I just finished watching Sister Act 2, an unimportant movie filled with engaging music. Whoopi Goldberg, Lauren Hill, and Ryan Toby kick song-and-dance ass, and there’s no reason not to love the tunes’ exuberance, even while looking askance at the sentimental nonsense of the plot. Part of my problem is that I don’t know whether just the music or also the sentimentality has left me suddenly close to open weeping.
I don’t think of myself as terribly vulnerable or emotionally repressed, but it seems I’m a raw nerve. Maybe I’m just attuned to the emotional power of music. Maybe I’m out of touch with my own heart and mind.
For the last two days, Jean and I have hauled furniture from her family home to her brother’s house in Weston, our nephew’s temporary apartment in New Haven, our son and his girlfriend’s loft in Brooklyn, our own house in Norwalk, and city dumps in both New York and Connecticut. I’m exhausted. And I’m terribly aware that we are shutting down the house that Jean grew up in, the house her father and his family built by hand, the house that was home to all of them and all their friends and neighbors and eventual sons-in-law and thirteen grandchildren. It has been a joyous house and my second home.
And last night I got in touch with M______ to see if he and A_____ are up for a visit. I’m glad they are—despite the prognosis and the chemo. My old, close friend is dying. I don’t think about it all day, every day, but when I think about it, clouds and sleet fill my chest.
And also, although she seems well out of danger now, for the last year one of my closest teaching friends has suffered, when much too young and with a five-year-old to raise and cherish, from the effort of kicking stage-4 breast cancer out of her life.
Today I told Jean that it’s clear the problem of friends’ dying will be with us the rest of our lives. She nodded.
Only pain and suffering, extreme hate and love, would really matter much, would evoke sudden, fierce emotions, if it weren’t for mortality. Knowing we will die, and perhaps soon, each joy is tainted and made precious by the knowledge of its passing.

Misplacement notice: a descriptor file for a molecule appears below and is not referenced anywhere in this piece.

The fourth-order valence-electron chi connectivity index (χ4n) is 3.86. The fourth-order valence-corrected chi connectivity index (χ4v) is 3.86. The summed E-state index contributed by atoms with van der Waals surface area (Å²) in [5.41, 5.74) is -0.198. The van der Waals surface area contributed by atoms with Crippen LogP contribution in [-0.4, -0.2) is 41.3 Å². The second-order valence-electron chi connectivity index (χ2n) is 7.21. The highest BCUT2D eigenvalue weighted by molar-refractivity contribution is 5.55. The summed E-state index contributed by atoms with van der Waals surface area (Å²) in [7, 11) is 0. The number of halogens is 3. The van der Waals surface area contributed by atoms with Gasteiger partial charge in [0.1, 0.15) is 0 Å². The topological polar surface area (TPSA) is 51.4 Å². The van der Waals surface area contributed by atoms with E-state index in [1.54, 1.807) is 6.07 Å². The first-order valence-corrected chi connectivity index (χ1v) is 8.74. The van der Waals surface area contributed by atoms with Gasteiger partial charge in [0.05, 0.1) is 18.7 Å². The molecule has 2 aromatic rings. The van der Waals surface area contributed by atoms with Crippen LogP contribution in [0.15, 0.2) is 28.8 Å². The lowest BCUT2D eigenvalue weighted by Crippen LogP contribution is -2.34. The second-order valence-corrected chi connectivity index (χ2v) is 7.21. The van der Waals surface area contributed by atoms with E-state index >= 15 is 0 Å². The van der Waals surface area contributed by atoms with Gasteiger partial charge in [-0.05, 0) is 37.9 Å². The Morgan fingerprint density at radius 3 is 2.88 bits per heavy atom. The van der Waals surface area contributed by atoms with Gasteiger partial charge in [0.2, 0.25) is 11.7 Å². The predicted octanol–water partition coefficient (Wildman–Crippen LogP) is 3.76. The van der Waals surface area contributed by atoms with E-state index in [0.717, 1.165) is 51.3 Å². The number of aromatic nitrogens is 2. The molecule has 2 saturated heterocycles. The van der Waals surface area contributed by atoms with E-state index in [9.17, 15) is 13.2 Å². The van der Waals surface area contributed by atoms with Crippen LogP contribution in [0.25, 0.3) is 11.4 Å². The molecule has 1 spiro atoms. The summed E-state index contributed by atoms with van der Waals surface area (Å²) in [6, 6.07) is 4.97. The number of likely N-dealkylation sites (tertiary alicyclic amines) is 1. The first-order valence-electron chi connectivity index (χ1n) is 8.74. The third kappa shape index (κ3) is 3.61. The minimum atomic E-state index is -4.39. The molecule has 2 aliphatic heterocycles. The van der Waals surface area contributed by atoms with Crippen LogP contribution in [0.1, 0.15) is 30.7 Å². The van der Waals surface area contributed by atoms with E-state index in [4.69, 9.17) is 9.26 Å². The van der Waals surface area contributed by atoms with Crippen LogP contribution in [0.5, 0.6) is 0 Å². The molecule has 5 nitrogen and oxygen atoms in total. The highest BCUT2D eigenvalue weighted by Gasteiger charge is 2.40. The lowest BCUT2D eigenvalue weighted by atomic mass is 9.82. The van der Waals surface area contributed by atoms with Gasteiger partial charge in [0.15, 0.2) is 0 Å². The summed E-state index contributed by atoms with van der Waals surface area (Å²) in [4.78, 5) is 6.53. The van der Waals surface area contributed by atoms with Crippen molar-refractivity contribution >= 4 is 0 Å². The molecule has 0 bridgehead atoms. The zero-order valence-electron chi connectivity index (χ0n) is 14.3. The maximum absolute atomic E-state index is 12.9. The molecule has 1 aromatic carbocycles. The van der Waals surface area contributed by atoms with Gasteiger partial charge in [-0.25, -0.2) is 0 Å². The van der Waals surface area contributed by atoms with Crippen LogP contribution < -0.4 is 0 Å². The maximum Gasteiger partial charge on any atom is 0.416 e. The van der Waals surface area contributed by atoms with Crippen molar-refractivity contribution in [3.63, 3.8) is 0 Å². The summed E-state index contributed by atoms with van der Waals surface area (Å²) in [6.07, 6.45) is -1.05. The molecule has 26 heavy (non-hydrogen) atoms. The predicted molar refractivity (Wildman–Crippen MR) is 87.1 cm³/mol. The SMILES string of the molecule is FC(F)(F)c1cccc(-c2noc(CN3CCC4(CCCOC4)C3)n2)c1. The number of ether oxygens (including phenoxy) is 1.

For most of my life, I have feared old age, especially since watching my mother crumble under the weight of alzheimer’s. When I was thirteen or fourteen, my parents were concerned about my discomfort around old and feeble people, a discomfort I largely outgrew. But I still have a dread of being old and feeble myself. Nonetheless, for most of my life I have felt free of any fear of death. An agnostic who leans strongly towards atheism, I remember arguing with a friend about having no fear of death because endless, dreamless sleep and angst-free oblivion could do me no harm. He found such nullity more terrible. He actually preferred the possibility of Hell to disappearance and the soulless existence it implies.
Nowadays, I feel his point. And I may need to reflect on this much more.
Right now, though, I simply don’t think I’m the proverbial atheist in a foxhole. At 66 and having had a few health scares, I can see my death in the near distance, but it’s not imminent. I feel well and look forward to travel and weddings and celebrations that I have every expectation of getting to enjoy. But the health scares—along with the hair loss and the aching joints and a tendency to slip into napping during free afternoons—do tell me I’m not the robust youth I used to be.
And so mortality haunts the back of my mind and sometimes asks for attention, as it has today, as I write this reflection about slipping into tears while watching a hackneyed movie.